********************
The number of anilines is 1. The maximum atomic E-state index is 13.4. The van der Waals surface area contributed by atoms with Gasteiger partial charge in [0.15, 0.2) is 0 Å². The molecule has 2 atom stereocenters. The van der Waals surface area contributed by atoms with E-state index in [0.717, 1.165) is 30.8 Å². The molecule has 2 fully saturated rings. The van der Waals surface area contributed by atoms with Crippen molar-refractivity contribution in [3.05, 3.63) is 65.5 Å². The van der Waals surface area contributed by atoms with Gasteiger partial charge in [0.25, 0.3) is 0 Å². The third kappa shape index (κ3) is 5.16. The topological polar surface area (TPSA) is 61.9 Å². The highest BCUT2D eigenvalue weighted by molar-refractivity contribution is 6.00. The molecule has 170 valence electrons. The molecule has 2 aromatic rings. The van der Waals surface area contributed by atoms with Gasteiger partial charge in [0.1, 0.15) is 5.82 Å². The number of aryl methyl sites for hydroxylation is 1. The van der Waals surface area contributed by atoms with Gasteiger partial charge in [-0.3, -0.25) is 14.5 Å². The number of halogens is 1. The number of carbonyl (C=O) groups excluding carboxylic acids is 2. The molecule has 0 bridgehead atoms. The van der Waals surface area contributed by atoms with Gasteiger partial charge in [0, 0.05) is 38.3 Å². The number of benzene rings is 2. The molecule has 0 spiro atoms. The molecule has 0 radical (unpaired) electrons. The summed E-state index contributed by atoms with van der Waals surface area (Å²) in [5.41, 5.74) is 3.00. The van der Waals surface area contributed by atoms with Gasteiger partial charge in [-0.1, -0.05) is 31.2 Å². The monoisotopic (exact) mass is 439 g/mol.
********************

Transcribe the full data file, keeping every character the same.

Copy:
The number of anilines is 1. The maximum atomic E-state index is 13.4. The van der Waals surface area contributed by atoms with Gasteiger partial charge in [0.15, 0.2) is 0 Å². The molecule has 2 atom stereocenters. The van der Waals surface area contributed by atoms with E-state index in [0.717, 1.165) is 30.8 Å². The molecule has 2 fully saturated rings. The van der Waals surface area contributed by atoms with Crippen molar-refractivity contribution in [3.05, 3.63) is 65.5 Å². The van der Waals surface area contributed by atoms with Gasteiger partial charge in [0.25, 0.3) is 0 Å². The third kappa shape index (κ3) is 5.16. The topological polar surface area (TPSA) is 61.9 Å². The highest BCUT2D eigenvalue weighted by molar-refractivity contribution is 6.00. The molecule has 170 valence electrons. The molecule has 2 aromatic rings. The van der Waals surface area contributed by atoms with Gasteiger partial charge in [0.1, 0.15) is 5.82 Å². The number of aryl methyl sites for hydroxylation is 1. The van der Waals surface area contributed by atoms with Gasteiger partial charge in [-0.3, -0.25) is 14.5 Å². The number of halogens is 1. The number of carbonyl (C=O) groups excluding carboxylic acids is 2. The molecule has 0 bridgehead atoms. The van der Waals surface area contributed by atoms with Gasteiger partial charge in [0, 0.05) is 38.3 Å². The number of benzene rings is 2. The molecule has 0 spiro atoms. The molecule has 0 radical (unpaired) electrons. The summed E-state index contributed by atoms with van der Waals surface area (Å²) in [5.41, 5.74) is 3.00. The van der Waals surface area contributed by atoms with Gasteiger partial charge in [-0.1, -0.05) is 31.2 Å². The monoisotopic (exact) mass is 439 g/mol.